kiln-sitter

Get Ready to Fire your Kiln

Before firing any kiln, vacuum it out if necessary-bottom, sides, element channels and lid. Check the elements for breaks, and chisel off any glaze drips on the shelves. Visually check the electrical cords and connections. Make any repairs required (see owners manual or call your local supplier for service).

Kiln Furniture

An assortment of kiln furniture is needed to hold and support ware during a firing. Furniture consists of shelves, posts, stilts and tile setters made from refractory materials. Kiln furniture is designed to withstand the repeated heating and cooling to high temperatures without deforming.

The Bisque Load

Loading a bisque kiln is a fairly simple task, but there are some basic rules. Fire full loads to take advantage of conduction heating and also save electricity. All work should be bone dry . If the work is cool or cold to the touch, it is not bone dry. Handle all work very carefully because it is extremely fragile at this stage. Place the bottom shelf on 1-inch stilts to aid circulation, and keep ware 1 inch away from elements, walls, thermocouple and KilnSitter (figure 6). Unglazed pieces may touch each other. Place a small cone in the KilnSitter and/or a cone pad on the middle shelf. Fire to cone 08-05, depending on the type of clay and amount of porosity you want for glazing.

Firing is a potentially hazardous activity and all students must obey safety rules to avoid injury. Instructors must read and understand all the safety information that came with the kiln, and assure that the kiln is properly installed and maintained. If a manual is not available, many companies post them online or you can request a replacement copy from the manufacturer. For operating the kiln, students must:

  • Turn off kiln prior to loading or unloading. Disconnect the kiln for any servicing or when kiln is not in use.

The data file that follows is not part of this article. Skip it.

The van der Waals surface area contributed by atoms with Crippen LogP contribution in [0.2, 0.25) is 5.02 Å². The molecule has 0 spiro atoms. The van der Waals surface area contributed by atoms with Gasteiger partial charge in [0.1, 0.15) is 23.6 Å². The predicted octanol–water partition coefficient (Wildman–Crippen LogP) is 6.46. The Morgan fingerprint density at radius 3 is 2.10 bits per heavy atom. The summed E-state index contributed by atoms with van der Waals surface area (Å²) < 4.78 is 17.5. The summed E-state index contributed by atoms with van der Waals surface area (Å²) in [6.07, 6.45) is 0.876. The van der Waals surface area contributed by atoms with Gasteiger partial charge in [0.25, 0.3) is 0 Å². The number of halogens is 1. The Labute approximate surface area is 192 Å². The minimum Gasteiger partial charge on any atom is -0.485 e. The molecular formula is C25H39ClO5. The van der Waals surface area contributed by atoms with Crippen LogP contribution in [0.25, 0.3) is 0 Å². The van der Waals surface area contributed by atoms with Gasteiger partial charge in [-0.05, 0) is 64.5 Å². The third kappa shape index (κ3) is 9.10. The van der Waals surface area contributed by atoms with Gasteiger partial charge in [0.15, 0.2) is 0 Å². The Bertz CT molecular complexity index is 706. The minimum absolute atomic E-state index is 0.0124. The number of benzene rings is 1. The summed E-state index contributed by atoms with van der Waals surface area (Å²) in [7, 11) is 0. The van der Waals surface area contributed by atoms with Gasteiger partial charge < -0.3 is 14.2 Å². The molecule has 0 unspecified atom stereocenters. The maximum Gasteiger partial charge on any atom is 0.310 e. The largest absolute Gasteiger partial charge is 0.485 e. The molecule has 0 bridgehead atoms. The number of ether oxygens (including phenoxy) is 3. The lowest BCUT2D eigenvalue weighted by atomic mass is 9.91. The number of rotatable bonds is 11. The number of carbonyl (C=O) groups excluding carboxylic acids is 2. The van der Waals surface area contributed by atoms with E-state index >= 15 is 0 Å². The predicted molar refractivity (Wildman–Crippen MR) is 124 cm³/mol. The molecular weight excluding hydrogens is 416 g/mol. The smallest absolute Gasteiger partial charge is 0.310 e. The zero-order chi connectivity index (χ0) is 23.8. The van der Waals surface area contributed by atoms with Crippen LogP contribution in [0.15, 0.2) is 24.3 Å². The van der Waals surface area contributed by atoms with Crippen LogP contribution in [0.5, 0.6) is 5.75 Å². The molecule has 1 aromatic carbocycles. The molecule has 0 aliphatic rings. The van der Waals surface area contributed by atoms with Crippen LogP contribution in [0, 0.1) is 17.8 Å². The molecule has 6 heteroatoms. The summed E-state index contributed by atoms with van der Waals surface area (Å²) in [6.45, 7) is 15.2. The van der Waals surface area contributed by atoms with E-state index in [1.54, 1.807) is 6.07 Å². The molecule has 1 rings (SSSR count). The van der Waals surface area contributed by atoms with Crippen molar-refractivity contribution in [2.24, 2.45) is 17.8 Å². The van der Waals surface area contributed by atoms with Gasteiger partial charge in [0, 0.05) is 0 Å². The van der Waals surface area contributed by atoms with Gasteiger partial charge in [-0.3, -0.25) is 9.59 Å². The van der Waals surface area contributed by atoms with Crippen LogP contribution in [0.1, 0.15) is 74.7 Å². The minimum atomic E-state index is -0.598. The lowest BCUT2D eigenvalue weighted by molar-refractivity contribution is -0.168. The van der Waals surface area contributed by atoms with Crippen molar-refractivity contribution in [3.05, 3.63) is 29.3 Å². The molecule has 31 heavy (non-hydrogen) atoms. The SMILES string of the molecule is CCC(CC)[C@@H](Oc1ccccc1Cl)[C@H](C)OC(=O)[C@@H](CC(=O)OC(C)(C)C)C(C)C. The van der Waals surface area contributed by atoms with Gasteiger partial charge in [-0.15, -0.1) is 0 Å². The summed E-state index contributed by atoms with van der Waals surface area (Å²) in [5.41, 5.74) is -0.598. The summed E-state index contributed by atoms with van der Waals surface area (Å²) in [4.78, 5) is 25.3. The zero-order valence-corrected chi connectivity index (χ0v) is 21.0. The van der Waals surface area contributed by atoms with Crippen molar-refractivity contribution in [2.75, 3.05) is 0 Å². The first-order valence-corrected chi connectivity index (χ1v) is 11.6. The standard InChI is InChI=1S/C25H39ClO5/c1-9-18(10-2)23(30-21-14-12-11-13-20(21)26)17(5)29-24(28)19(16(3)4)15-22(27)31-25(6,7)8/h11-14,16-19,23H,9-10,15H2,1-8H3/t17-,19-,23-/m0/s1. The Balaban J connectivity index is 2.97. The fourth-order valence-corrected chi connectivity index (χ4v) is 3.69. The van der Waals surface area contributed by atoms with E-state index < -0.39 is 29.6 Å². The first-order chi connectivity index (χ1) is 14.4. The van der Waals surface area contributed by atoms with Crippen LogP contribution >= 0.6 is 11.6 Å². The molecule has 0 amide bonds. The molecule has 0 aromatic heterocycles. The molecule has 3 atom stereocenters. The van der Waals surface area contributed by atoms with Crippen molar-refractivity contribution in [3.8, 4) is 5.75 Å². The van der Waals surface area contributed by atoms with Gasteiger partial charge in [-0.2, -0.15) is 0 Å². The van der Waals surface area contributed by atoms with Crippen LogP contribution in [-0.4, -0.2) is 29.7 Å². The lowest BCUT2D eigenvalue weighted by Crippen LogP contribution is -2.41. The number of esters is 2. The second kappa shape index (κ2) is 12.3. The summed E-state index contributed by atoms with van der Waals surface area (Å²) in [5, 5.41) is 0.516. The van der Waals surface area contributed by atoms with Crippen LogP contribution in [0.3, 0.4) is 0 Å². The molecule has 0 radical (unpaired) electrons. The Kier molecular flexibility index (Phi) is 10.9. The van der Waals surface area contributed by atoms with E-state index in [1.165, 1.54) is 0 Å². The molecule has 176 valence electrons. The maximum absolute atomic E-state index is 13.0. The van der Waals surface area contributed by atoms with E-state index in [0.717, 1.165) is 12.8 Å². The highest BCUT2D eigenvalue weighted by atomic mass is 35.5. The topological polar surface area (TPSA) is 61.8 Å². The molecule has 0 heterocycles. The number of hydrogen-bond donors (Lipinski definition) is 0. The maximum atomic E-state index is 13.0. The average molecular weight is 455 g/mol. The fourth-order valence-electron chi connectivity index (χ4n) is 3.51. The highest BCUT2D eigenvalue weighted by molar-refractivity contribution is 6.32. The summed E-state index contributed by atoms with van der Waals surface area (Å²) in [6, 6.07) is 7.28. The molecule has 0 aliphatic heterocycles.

• Do not touch heating elements with anything since they carry high voltage.
  • Do not place any combustibles within 12 inches of any surface of the kiln.
  • Do not leave kiln unattended while firing.
  • Never look into a hot kiln without properly tinted safety glasses (e.g., welder’s glasses). Sunglasses only block ultraviolet light.
  • Make sure the ventilation system is working properly
  • Never add extra insulation around a kiln to conserve energy. Extra insulation can cause the wiring and the steel case to overheat.
  • Remove all tripping hazards. Keep the power cord out of the way.
  • Do not fire with cracked shelves. They can break during firing, which could damage the ware inside the kiln. Store kiln shelves in a dry area.
  • If you smell burning plastic, turn the kiln off. Examine the wall outlet and power cord for signs of burning.
  • Never wear loose-fitting clothing around a hot kiln.
  • Do not open a kiln until it has cooled to room temperature. Pots may break from thermal shock.
  • Keep the kiln closed when not in use, and never place anything on the kiln lid, even when the kiln is idle-you may forget.